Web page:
Are you dedicated to making an impact? Are you passionate about public service, social justice, or nonprofit work?

These fellowship programs have early-in-the-year deadlines and might be right for you. If you’re interested please reach out to Professor Claire Kervin at claire.e.kervin@lawrence.edu.

  • The Scoville Peace Fellowship provides recent college graduates with funding and opportunity to work with one of two dozen participating institutions in Washington D.C. Annual deadline is early January.
  • The Phi Beta Kappa Key Into Public Service Award connects promising liberal arts students with public service opportunities. Annual deadline is mid-late January.
  • Greenlining Summer Associate Program is a 10-week program for emerging social justice leaders. Associates learn about issues impacting California and the nation and manage research and advocacy projects under the direction of a Greenlining staff member. Annual deadline is late January.
  • UK Fulbright Summer Institutes are 3-to-4-week programs for students with no or little travel experience outside N. America. Explore the culture, heritage and history of the UK while experiencing higher education at a UK university! Options include “Arts, Activism, and Social Justice” at Bristol, “Climate Change and the Environment” at Exeter, and more. Annual deadline is early February.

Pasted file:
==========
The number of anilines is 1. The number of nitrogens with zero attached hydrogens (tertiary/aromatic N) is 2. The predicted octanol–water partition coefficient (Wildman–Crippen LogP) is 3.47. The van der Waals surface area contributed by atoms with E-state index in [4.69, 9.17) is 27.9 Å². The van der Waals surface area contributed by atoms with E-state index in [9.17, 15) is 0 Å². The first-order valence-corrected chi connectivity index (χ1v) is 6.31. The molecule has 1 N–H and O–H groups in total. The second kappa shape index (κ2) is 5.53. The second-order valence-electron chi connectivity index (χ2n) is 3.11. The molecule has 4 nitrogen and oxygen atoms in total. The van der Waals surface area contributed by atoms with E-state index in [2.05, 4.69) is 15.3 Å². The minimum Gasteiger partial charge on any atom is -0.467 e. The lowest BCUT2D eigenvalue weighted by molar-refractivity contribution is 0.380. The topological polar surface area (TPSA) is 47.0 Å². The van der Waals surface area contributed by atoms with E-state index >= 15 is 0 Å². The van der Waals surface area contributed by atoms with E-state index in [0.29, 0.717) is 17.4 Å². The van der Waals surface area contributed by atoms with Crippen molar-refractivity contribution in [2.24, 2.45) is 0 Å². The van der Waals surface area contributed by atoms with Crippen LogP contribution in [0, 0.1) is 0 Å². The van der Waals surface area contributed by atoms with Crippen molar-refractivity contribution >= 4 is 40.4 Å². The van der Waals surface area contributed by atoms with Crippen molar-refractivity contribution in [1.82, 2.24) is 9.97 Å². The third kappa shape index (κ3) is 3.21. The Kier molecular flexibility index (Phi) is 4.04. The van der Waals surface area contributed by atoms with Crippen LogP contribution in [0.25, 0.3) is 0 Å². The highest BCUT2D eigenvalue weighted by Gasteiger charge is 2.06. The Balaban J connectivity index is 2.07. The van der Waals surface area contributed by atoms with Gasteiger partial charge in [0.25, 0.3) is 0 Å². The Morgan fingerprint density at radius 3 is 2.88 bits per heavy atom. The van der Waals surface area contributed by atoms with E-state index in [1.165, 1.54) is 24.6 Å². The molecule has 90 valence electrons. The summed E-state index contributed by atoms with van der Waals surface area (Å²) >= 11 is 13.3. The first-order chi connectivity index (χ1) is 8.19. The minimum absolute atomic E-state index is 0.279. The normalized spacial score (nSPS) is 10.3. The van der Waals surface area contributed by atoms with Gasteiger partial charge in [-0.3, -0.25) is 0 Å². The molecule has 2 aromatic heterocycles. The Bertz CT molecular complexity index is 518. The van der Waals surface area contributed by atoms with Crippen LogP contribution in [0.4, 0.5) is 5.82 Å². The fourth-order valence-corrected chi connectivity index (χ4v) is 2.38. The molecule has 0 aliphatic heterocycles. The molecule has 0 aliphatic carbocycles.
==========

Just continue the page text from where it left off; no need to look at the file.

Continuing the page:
• FAO Schwarz Fellowships offer paid positions at leading nonprofit organizations. The Fellowships are designed to jumpstart your career as a leader of social change. Annual deadline is early-mid February.
  • Greenlining Institute Fellowship is an 11-month program offering hands-on policy advocacy experience and professional development to emerging leaders who are committed to equity and justice for communities of color. Annual deadline is early-mid February.
  • Humanity in Action Fellowships involve immersive study and community-based action projects exploring issues of social justice, human rights, politics of memory and remembrance culture, and civic engagement. Annual deadline is early-mid February.